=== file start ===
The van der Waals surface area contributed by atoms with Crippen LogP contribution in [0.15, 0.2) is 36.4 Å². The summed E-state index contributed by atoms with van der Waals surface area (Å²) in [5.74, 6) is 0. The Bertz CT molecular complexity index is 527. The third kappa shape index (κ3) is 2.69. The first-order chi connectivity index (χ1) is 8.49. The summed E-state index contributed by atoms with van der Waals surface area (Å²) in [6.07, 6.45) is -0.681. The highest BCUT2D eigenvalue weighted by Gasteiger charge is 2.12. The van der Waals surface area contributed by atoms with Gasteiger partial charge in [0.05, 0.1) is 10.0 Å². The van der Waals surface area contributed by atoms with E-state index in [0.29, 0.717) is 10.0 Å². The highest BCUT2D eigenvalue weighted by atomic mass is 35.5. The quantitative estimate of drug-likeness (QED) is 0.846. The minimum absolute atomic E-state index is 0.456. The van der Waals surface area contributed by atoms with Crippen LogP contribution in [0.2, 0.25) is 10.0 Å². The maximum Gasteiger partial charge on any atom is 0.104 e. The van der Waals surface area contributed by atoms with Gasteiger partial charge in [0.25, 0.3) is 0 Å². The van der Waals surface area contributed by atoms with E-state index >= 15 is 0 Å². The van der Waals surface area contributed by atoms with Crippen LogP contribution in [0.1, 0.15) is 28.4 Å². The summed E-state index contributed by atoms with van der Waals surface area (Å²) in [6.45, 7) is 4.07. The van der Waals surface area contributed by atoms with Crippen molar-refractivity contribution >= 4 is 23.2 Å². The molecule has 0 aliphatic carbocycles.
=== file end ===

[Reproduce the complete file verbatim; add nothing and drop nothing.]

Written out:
The van der Waals surface area contributed by atoms with Crippen LogP contribution in [0.15, 0.2) is 36.4 Å². The summed E-state index contributed by atoms with van der Waals surface area (Å²) in [5.74, 6) is 0. The Bertz CT molecular complexity index is 527. The third kappa shape index (κ3) is 2.69. The first-order chi connectivity index (χ1) is 8.49. The summed E-state index contributed by atoms with van der Waals surface area (Å²) in [6.07, 6.45) is -0.681. The highest BCUT2D eigenvalue weighted by Gasteiger charge is 2.12. The van der Waals surface area contributed by atoms with Gasteiger partial charge in [0.05, 0.1) is 10.0 Å². The van der Waals surface area contributed by atoms with E-state index in [0.29, 0.717) is 10.0 Å². The highest BCUT2D eigenvalue weighted by atomic mass is 35.5. The quantitative estimate of drug-likeness (QED) is 0.846. The minimum absolute atomic E-state index is 0.456. The van der Waals surface area contributed by atoms with Crippen LogP contribution in [0.2, 0.25) is 10.0 Å². The maximum Gasteiger partial charge on any atom is 0.104 e. The van der Waals surface area contributed by atoms with Gasteiger partial charge in [0.25, 0.3) is 0 Å². The van der Waals surface area contributed by atoms with E-state index >= 15 is 0 Å². The van der Waals surface area contributed by atoms with Crippen LogP contribution in [0.1, 0.15) is 28.4 Å². The summed E-state index contributed by atoms with van der Waals surface area (Å²) in [6.45, 7) is 4.07. The van der Waals surface area contributed by atoms with Crippen molar-refractivity contribution >= 4 is 23.2 Å². The molecule has 0 aliphatic carbocycles.